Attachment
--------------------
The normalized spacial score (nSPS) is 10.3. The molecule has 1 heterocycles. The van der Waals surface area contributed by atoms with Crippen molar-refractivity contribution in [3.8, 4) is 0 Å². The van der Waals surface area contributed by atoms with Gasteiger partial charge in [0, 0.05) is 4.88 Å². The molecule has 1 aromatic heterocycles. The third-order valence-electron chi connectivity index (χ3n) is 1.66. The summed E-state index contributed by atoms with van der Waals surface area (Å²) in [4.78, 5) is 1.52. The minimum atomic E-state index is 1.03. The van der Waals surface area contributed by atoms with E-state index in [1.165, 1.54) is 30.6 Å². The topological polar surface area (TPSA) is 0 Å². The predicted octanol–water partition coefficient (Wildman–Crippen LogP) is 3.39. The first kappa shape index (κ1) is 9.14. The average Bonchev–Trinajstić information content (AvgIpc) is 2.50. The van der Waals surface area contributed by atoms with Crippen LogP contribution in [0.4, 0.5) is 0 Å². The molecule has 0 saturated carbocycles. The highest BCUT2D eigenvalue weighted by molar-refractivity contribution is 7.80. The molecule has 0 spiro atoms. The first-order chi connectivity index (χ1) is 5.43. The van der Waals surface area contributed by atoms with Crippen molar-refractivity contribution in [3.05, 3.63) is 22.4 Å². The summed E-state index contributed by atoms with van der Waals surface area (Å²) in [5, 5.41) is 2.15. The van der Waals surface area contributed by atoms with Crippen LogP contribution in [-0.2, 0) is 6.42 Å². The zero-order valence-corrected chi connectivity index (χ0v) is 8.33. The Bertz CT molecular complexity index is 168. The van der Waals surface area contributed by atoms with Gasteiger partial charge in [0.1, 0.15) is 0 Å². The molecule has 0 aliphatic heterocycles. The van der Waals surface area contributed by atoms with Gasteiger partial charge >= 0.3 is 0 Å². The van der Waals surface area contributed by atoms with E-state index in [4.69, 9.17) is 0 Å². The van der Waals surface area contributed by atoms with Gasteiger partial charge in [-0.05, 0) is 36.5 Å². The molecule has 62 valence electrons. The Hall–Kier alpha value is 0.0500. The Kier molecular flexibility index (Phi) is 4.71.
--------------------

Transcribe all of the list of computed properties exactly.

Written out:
The normalized spacial score (nSPS) is 10.3. The molecule has 1 heterocycles. The van der Waals surface area contributed by atoms with Crippen molar-refractivity contribution in [3.8, 4) is 0 Å². The van der Waals surface area contributed by atoms with Gasteiger partial charge in [0, 0.05) is 4.88 Å². The molecule has 1 aromatic heterocycles. The third-order valence-electron chi connectivity index (χ3n) is 1.66. The summed E-state index contributed by atoms with van der Waals surface area (Å²) in [4.78, 5) is 1.52. The minimum atomic E-state index is 1.03. The van der Waals surface area contributed by atoms with E-state index in [1.165, 1.54) is 30.6 Å². The topological polar surface area (TPSA) is 0 Å². The predicted octanol–water partition coefficient (Wildman–Crippen LogP) is 3.39. The first kappa shape index (κ1) is 9.14. The average Bonchev–Trinajstić information content (AvgIpc) is 2.50. The van der Waals surface area contributed by atoms with Crippen LogP contribution in [0.4, 0.5) is 0 Å². The molecule has 0 saturated carbocycles. The highest BCUT2D eigenvalue weighted by molar-refractivity contribution is 7.80. The molecule has 0 spiro atoms. The first-order chi connectivity index (χ1) is 5.43. The van der Waals surface area contributed by atoms with Crippen molar-refractivity contribution in [3.05, 3.63) is 22.4 Å². The summed E-state index contributed by atoms with van der Waals surface area (Å²) in [5, 5.41) is 2.15. The van der Waals surface area contributed by atoms with Crippen LogP contribution in [-0.2, 0) is 6.42 Å². The zero-order valence-corrected chi connectivity index (χ0v) is 8.33. The Bertz CT molecular complexity index is 168. The van der Waals surface area contributed by atoms with Gasteiger partial charge in [0.1, 0.15) is 0 Å². The molecule has 0 aliphatic heterocycles. The van der Waals surface area contributed by atoms with Gasteiger partial charge >= 0.3 is 0 Å². The van der Waals surface area contributed by atoms with E-state index in [4.69, 9.17) is 0 Å². The van der Waals surface area contributed by atoms with Gasteiger partial charge in [-0.05, 0) is 36.5 Å². The molecule has 62 valence electrons. The Hall–Kier alpha value is 0.0500. The Kier molecular flexibility index (Phi) is 4.71.